My young son once expressed concern when I told him I had money invested in the stock market. Perhaps he had seen stories about blindfolded monkeys throwing darts picking better stock portfolios than “expert” traders.
“Buying stocks is just like gambling,” he said.
“No, it isn’t,” I explained.
I am not sure my son was convinced by my explanation, and I began to doubt it myself. What made me so confident that my process of choosing stock market investments was better than random chance?
How lucky stock picks can beat the market
People tend to overrate their investment skills as their portfolio grows. Over the years, the stock market tends to go up and the value of anyone’s portfolio — even a portfolio picked by a monkey — would likely go up. But the measure of a successful investor isn’t merely getting a positive return on investment. Real success is beating the market by getting a return that is better than the market average. This is where the skill comes in … or does it?
Let’s consider randomly selected stock portfolios drawn from the broader stock market. Most such randomly selected portfolios will perform near the overall rate of return for the market. Some of the stocks may perform better than average and some worse, but the ups and downs across the portfolio tends to work out to about average. But by pure luck, some portfolios will end up with more winners than losers and beat the market average. Sometimes these randomly selected portfolios do a lot better than the market average.
For some specific examples, let’s simulate portfolios randomly drawn from a market with 10.5 percent return and a standard deviation of 20 percent after 20 years. Under these conditions, the average return portfolio value based on the broader market is $7,366. Here were my “returns” from eight randomly selected portfolios after 20 years:
You can see that five of our eight randomly selected portfolio beat the expected value of $7,366 from average market returns over 20 years. One portfolio (#2) beat the market significantly, achieving an annualized return of 19.4 percent and growing 4.5 times that of an average portfolio. This portfolio was selected by pure chance, but the performance looks like something that would take a financial genius to achieve. If you were lucky enough to put this portfolio together, people would probably be lining up to ask for your investment secrets to learn how you beat the market. And since you were so successful, you might believe you had actually figured it out!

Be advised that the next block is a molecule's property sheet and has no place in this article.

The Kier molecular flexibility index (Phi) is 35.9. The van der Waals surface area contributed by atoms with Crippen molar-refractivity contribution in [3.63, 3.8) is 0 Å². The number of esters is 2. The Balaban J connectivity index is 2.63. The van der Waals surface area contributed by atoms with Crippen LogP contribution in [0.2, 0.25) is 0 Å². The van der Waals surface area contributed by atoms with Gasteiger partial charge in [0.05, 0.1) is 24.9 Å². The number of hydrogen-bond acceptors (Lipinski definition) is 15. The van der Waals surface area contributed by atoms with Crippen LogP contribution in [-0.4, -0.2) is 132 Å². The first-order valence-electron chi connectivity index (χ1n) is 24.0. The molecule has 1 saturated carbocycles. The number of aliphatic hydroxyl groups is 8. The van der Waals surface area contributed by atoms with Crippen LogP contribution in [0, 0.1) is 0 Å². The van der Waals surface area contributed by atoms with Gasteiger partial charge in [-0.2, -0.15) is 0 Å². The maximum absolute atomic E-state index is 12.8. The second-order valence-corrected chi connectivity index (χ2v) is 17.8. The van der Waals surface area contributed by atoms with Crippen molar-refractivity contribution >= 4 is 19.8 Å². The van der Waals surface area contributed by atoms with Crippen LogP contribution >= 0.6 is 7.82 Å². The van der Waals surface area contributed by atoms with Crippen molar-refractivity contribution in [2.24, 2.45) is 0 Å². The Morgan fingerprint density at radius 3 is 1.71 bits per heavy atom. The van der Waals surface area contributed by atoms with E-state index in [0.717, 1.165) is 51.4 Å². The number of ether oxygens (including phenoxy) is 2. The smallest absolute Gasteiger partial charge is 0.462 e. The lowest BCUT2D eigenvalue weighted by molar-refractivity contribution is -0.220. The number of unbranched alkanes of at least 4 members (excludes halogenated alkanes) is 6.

Our simulation results show that by pure luck, an investor could end up with a portfolio that greatly beats the market. A dart-throwing monkey could pick a great set of stock picks by chance. Random picks can result in underperforming portfolios too, but people tend to notice the big winners.
We have seen how you can end up with a high performing stock portfolio by pure chance. Does this mean that successful investors are just lucky?
The argument for investing skill
As we have seen, it is possible to get lucky and beat the market. But some investors seem to beat the market consistently. It’s one thing to get lucky once in awhile, but is someone like Warren Buffett just really lucky, or is there more to it than that?
From reports over the years, we can see that Berkshire Hathaway beat the market 39 out of 49 years, earning more than the market average rate of return. A 2015 paper by James Skeffington uses some simplifying assumptions to analyze the probability that such a run of success would occur by chance. In a simulation with randomly drawn portfolios of 500 companies to represent the S&P 500, Warren Buffett turns out to be luckier than the luckiest of the simulated portfolios by a factor of about 100x.
While this analysis does not conclusively prove that Warren Buffett has exceptional skill as an investor, it does indicate that luck alone is not likely to be the secret of Mr. Buffett’s success as an investor.
Should you throw darts to pick stocks?
The conclusion that skill — not just blind luck — likely played a big role in Warren Buffett’s investment success means you could potentially study up and make informed investments or find a fund manager that can consistently beat the market through skill. If you want a piece of Warren Buffett’s action, you could buy Berkshire Hathaway at a premium or a similar fund at a discount. (See also: How to Buy Berkshire Hathaway and Other Blue Chip Stock for 17% Off)
But in general, past performance does not predict future performance. If you see a fund that is advertising good recent performance, it does not mean the fund will stay hot. It is impossible to know if a fund manager is good or lucky, and investment strategies that work now may not keep working forever.
You could follow Warren Buffett’s advice and go with index funds with low expense ratios that take away some of the risks, expenses, and inefficiencies of actively managed funds. As Warren Buffett’s famous $500,000 bet showed, a low expense index fund can beat an actively managed fund. This investment strategy allows you to be successful without luck or skill. (See also: Why Warren Buffett Says You Should Invest in Index Funds)